Regression Model
A statistical model used to predict a numerical response variable.
Classification Model
A statistical model used to predict a categorical response variable.

The past two decades have been a golden age for predictive models, with hundreds of new model types being invented that can address regression tasks or classifications tasks or often both. To take a deep dive into this diverse landscape, take a course in statistical or machine learning. For the purpose of this course, we’ll just take a dip and focus on two models: Least Squares Linear Model for Regression and a Logistic Linear Model for Classification.

Linear Regression

We’ve seen linear regression before, but we saw it in a very particular context: we used linear regression for its ability to help us describe the structure of the data set at hand. It calculates not just one but two or more summary statistics - the regression coefficients, that tell us about the linear relationships between the variables.

We’re going to revisit to this model for its ability to also make predictions on unseen data. Before we do so, though, you should be sure you’re familiar with these concepts: correlation coefficient, slope, intercept, fitted values, and residuals. Take a moment to skim those notes:

The Method of Least Squares

When we presented the equations to calculate the slope and intercept of a least squares linear model in Unit 1, we did so without any explanation of where those equations came from. The remainder of these notes will cast some light on this mystery.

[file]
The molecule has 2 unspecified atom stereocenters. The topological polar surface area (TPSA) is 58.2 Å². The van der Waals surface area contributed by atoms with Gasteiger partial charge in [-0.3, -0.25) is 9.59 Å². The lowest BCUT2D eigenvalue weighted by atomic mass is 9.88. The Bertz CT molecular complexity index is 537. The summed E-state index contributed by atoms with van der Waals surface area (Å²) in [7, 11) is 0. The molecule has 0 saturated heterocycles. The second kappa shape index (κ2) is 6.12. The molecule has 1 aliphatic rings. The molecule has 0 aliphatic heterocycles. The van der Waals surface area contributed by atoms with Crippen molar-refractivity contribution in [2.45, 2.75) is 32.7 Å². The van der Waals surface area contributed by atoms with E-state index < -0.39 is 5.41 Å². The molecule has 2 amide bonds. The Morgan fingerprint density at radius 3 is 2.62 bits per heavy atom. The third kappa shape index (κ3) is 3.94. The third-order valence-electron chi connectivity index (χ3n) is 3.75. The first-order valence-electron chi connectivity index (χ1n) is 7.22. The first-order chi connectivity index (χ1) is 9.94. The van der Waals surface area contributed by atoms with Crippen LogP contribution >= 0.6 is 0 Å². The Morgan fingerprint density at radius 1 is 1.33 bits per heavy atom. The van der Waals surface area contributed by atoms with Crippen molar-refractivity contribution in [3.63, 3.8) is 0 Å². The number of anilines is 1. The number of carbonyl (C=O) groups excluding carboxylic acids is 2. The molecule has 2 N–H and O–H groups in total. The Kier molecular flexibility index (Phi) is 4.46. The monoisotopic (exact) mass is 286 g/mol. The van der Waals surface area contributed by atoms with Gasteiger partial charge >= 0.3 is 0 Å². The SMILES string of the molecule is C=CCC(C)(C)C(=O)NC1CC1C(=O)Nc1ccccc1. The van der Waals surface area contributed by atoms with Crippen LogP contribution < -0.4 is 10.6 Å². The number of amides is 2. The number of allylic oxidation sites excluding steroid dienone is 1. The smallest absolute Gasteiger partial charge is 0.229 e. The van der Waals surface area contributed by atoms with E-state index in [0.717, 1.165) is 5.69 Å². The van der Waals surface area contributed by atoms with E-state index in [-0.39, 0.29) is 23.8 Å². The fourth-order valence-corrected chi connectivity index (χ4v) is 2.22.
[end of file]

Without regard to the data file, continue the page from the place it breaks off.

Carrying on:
The least squares linear model is so-called because it defines a line that has a particular mathematical property: it is the line that has the lowest residual sum of squares of all possible lines.

Residual Sum of Squares (RSS)
For observations of a response variable \(y_i\), predictions of its value (fitted values) \(\hat{y}_i\), and a data set with \(n\) observations, the RSS is \[ RSS = \sum_{i = 1}^n \left(y_i - \hat{y}_i \right)^2\]

So how can we use this definition to decide precisely which slope and intercept to use? Please watch the following 19 minute video to find out.


Prediction is the task of predicting the value of a response variable for an unseen observation using its values of other variables that are known, the predictors. The nature of the response variable determines the nature of the task (and corresponding model): regression concerns the prediction of numerical response variables, classification concerns the prediction of categorical response variables. One such regression model is the least squares linear model, which uses the line that minimizes the residual sum of squares. Finding the value of the coefficients is a task that can be solved directly using calculus (in simple settings like this one) and also with optimization algorithms (in more general settings).

Materials from class



  1. Smialek, Jeanna (2022, May 11). Consumer Prices are Still Climbing Rapidly. The New York Times.↩︎